Whenever he’s really focused on his game, which he was in the last game, those kind of things start coming out. You see how good a player he can be.
Our expectations for him, he was going to be a good energy player for our hockey club. We kind of pegged him at first to be a fourth-line guy. He certainly made that fourth line a really good line.
I mentioned this before at the end of last year when he was with us but didn’t play, he told me he would score 20 goals for us this coming year. He kept his promise. He scored 21, I think. There’s a guy who believes in himself and had high expectations. I’m going to stand here saying I wasn’t sure that I believed he was going to score 20 goals for us.
Even to a point, I think halfway through the year, he had maybe only six goals here or something. I told him he had a lot of making up to do. He just smiled at me, went out there and scored 21.
Certainly deserving of that kind of stuff. As I mentioned, he’s a much better player than people see him as because some things overshadow his ability to play the game at the high level.
Q. I remember back in the Montréal series you said it took your team two games to get used to the pace and tempo that the Canadiens presented. Is that the same case here against Vancouver?
COACH JULIEN: Well, we played with more energy. You’re right. I don’t know if it was us kind of getting used to who we were playing. As I mentioned, I thought it wasn’t a type of game that our team is used to playing in those first two games in Vancouver. Not so much that we were really bad, but it’s more about, as I mentioned, we were turning pucks over. We weren’t playing to our strength. I think that kind of took away what you saw here the other night.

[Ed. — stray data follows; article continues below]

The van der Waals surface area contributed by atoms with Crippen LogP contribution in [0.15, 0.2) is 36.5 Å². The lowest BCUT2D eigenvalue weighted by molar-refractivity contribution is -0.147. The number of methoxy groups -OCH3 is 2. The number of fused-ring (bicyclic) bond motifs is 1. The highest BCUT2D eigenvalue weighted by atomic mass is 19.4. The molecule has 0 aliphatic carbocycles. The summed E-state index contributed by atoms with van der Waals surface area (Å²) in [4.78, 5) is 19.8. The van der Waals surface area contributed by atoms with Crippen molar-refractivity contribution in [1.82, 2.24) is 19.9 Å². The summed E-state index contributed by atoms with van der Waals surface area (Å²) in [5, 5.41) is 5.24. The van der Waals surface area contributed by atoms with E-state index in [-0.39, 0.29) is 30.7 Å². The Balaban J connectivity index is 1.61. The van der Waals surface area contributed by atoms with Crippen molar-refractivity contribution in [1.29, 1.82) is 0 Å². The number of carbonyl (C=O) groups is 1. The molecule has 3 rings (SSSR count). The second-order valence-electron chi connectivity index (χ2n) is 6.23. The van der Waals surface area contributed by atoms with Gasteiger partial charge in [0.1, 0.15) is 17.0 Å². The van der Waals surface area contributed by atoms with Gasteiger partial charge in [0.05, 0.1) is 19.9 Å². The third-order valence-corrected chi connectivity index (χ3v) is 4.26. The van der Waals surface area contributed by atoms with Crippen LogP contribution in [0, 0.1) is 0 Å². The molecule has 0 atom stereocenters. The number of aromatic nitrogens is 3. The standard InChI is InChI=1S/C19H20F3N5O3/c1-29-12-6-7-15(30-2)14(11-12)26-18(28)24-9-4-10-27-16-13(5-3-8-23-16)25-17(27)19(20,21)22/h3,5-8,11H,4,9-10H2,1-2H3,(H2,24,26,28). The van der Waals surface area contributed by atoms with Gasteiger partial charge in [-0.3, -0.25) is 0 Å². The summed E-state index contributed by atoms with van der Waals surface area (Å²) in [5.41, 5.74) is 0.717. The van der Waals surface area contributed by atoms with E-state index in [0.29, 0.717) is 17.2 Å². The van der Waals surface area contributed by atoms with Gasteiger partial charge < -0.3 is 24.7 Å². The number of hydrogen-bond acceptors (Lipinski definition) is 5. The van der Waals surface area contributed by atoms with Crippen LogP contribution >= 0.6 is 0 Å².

Now we’re starting to, I guess, realize that our game plan and what we’ve done all year can be successful against this team. We just got to keep going with that same focus and bring it back to the table again tonight.
Q. Claude, will Nathan Horton be around the team tonight, in the dressing room?
COACH JULIEN: I don’t know. Again, he’s obviously had a severe concussion. Most of the time we let those guys stay back, get their rest, get better before we even allow them to come to the rink.
I can’t answer that because I don’t have the answer. As you know, being around a bunch of people is not the best thing for someone suffering with a concussion.
Q. When you lose a key player like that, how do you walk the line between wanting your team to move on and not dwell on it, and keeping him part of the story and part of the team? Would you rather win one for Horton or just remove that whole element?
COACH JULIEN: No, I think it was pretty clear after last game that famous jacket that they’ve been giving out between wins, players decided to leave it in his stall. Number one, he’s not forgotten.
On the other hand, I don’t think you have to focus on what’s happened more than what needs to happen here in this next game. We desperately need a win to get ourselves back in this series. That’s where our focus is. It’s certainly not going to be about looking for revenge. Justice has been served, so there’s no other reason to look for more.